A blueprint for high-volume, high-quality lung cancer screening that is detecting cancer earlier—and helping to save lives
Paul Starr, a professor of sociology and public affairs at Princeton University, is an expert on American health care policy and its history. His 2011 book, Remedy and Reaction, is a history of the politics of health care reform, and he was the senior adviser to President Clinton and his “managed competition” health care reform plan in 1993. Starr’s The Social Transformation of American Medicine won the 1984 Pulitzer Prize for General Non-Fiction, and he is currently writing an epilogue to the book that will cover the recent decades. Starr is co-editor and co-founder of The American Prospect.
I have been reading your book on the history of health care reform, Remedy and Reaction. I was wondering whether you see the ACA as fundamentally changing health care reform? You described a pattern in which failed efforts at major reform were followed by partial successes, so Truman’s failure was followed years later by the passage of Medicare and Medicaid in 1965, and then after the failure of Clinton’s managed competition, we got the CHIP program. Has the ACA ended health care reform as we knew it?
No, I do not think it has been a fundamental break in American health policy. It is an attempt at what I refer to in Remedy and Reaction as minimally invasive reform. Despite the criticism from Republicans that it is a government takeover, it is actually only a step to complement and correct problems in the health care marketplace. By and large, most of the existing programs and arrangements have been left in place. On the public side, Medicare, Medicaid, CHIP, the Veterans Administration — you can go on and list them all. Most of them are really unchanged in their fundamentals and the same is true of employer-based insurance. The basic structure of health care finance remains the same.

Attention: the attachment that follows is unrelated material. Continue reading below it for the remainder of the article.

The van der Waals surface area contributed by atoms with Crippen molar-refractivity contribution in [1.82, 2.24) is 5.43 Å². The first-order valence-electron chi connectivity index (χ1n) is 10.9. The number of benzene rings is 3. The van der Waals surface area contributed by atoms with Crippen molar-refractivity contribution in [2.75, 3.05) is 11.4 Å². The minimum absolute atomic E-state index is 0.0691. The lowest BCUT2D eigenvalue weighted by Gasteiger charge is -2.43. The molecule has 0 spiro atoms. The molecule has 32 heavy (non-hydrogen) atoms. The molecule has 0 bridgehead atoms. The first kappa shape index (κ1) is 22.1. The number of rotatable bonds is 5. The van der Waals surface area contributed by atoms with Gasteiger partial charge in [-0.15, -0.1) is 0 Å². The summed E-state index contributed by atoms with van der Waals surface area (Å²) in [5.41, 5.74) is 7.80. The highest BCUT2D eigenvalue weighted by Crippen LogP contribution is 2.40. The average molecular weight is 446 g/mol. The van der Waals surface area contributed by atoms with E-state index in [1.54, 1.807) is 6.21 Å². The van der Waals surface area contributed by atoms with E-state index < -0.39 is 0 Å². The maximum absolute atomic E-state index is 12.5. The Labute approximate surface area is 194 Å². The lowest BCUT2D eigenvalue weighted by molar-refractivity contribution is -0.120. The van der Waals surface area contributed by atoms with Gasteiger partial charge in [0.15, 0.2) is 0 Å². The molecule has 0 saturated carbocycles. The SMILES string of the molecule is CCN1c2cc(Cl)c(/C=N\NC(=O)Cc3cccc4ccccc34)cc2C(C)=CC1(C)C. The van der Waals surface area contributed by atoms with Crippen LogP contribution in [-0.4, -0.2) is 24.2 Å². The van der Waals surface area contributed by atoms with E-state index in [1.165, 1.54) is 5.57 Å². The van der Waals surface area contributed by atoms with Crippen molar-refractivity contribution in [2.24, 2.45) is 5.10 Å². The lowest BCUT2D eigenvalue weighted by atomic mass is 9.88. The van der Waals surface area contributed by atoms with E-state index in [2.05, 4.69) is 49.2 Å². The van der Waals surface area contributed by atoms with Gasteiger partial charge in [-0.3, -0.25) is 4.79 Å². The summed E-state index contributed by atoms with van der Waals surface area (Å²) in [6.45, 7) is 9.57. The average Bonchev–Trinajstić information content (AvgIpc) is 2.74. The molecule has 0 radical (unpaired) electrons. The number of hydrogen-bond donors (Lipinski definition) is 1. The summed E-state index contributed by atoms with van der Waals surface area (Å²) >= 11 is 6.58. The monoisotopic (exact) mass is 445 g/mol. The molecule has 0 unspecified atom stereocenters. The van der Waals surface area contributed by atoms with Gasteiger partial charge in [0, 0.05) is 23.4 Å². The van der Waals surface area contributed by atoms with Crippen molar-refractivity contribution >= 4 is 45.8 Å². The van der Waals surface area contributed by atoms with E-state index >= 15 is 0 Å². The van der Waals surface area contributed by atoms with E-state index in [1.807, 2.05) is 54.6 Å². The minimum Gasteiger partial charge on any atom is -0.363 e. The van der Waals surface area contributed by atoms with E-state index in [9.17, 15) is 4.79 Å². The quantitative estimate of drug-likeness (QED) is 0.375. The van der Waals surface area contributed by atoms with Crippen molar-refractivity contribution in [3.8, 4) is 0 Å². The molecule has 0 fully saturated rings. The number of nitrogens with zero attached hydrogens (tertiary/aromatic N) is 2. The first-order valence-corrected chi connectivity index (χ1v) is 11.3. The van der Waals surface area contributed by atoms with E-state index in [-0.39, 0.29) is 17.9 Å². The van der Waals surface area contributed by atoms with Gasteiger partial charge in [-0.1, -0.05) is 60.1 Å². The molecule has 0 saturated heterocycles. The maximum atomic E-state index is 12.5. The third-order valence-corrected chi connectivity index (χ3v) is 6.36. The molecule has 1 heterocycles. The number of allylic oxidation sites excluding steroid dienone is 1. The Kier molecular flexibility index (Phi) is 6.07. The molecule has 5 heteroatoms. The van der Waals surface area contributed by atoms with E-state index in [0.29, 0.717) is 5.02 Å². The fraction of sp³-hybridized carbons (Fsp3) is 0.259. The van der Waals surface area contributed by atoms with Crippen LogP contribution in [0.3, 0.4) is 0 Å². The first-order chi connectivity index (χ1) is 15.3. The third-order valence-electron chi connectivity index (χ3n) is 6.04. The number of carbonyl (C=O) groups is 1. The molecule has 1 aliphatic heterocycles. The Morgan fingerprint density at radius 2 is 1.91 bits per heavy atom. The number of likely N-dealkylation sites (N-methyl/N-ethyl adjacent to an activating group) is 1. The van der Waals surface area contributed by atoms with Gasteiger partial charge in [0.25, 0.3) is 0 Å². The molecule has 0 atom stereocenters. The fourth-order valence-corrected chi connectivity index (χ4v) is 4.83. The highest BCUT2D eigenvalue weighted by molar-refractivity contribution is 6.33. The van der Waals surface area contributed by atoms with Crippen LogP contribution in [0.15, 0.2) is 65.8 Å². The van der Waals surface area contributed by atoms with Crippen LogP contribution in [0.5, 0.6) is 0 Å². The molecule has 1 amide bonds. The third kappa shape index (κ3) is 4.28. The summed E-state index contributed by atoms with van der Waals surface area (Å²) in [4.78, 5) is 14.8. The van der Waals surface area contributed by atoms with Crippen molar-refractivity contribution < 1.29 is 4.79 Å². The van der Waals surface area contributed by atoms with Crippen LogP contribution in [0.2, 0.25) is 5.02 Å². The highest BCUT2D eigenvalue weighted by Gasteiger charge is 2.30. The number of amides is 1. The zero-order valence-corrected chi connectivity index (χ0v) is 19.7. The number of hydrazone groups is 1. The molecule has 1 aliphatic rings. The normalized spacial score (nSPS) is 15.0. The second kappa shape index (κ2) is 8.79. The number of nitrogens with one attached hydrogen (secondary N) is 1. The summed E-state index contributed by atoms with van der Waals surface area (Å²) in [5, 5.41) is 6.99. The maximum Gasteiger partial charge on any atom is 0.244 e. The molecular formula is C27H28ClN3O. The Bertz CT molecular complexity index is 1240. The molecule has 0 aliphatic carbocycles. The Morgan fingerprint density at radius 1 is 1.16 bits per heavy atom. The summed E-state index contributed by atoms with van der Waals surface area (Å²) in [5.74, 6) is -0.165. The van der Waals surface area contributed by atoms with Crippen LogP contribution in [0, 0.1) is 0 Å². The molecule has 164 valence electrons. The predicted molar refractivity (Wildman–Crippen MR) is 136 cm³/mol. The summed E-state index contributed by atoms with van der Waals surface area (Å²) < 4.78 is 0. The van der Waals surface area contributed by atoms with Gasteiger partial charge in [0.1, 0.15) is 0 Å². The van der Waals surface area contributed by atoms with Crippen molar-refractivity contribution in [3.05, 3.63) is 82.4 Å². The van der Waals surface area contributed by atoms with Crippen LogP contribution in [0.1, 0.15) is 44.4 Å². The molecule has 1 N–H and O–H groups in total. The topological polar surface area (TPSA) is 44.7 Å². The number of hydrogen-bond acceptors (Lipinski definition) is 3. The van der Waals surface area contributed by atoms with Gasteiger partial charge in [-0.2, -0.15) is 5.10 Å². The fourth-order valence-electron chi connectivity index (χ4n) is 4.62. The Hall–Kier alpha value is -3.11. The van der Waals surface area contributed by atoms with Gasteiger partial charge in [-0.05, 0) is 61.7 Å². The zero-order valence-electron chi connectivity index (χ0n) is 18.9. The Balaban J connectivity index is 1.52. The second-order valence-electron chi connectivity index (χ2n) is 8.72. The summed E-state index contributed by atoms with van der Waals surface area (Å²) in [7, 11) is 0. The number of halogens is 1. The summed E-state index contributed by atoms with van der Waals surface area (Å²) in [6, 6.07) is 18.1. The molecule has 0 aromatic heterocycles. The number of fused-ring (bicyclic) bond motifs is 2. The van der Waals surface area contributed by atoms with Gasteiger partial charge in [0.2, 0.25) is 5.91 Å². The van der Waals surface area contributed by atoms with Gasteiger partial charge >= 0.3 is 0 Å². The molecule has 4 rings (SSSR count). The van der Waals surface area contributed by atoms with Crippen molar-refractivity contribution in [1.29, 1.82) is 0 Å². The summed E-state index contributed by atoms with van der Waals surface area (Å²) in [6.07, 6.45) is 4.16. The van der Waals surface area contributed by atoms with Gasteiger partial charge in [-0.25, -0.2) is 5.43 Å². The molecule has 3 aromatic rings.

What the ACA addressed were the deep problems in the individual insurance market, which I think many people recognize made it unsustainable. More people in that market were likely to find premiums to be unaffordable and so the market as a whole was headed into a death spiral. The Affordable Care Act and the affordability subsidies in particular, helped sustain that market. They have not sustained it as well as might have been hoped because we see a lot of problems in the health insurance exchanges, but I think without subsidies that market would be in even worse shape.
Did it only come to be because it was minimally invasive? Is that why we have the ACA, because it left existing arrangements largely in place?
Yes. I think, as described in Remedy and Reaction, the Affordable Care Act really came out of the negotiations that went on during the preceding years between applicants of universal coverage and the various major trade associations representing pharma, the hospitals, physicians, and other health care groups. Having lost the battle in the 1990s, the advocates of reform wanted to avoid the devastating opposition of the health care industry.
No Harry and Louise this time?
Yes. That was what led the formulation of the general approach. Of course, Massachusetts under Romney provided the immediate model, the hope that reform in fact could be bipartisan. That proved to be impossible given the national political environment, the polarization between Democrats and Republicans. But, really, the substance of the Affordable Care Act is a bipartisan compromise even if it did not have bipartisan support. The structure of the plan, the reliance in particular on both Medicaid and the health insurance marketplace without any public options, to me that is the approach that moderate Republicans once would have embraced and there just are not a lot of moderate Republicans left in the party. So, this was a kind of bipartisan compromise with a Republican party that no longer exists.
After reading your book and Steve Brill’s America’s Bitter Pill, I sense that you end up feeling a little bit cynical that it is just a dividing of the spoils.
Well, I think that is too harsh because let’s be clear, some 20 million people have gotten health insurance who would be otherwise uninsured. Many people with pre-existing conditions who faced economic ruin now have the opportunity to get coverage, and we have a lot of evidence of people who have become better off as a result of reform.
It is true that the Affordable Care Act, for example, did not really take on the dominance of the health care insurance industry. It did not deal with the problem of increasing consolidation and monopoly in some markets. Those tendencies have increased health care costs. They remain as a threat to reforms because of the potential for higher costs in the future. There are a lot of limitations to what was done.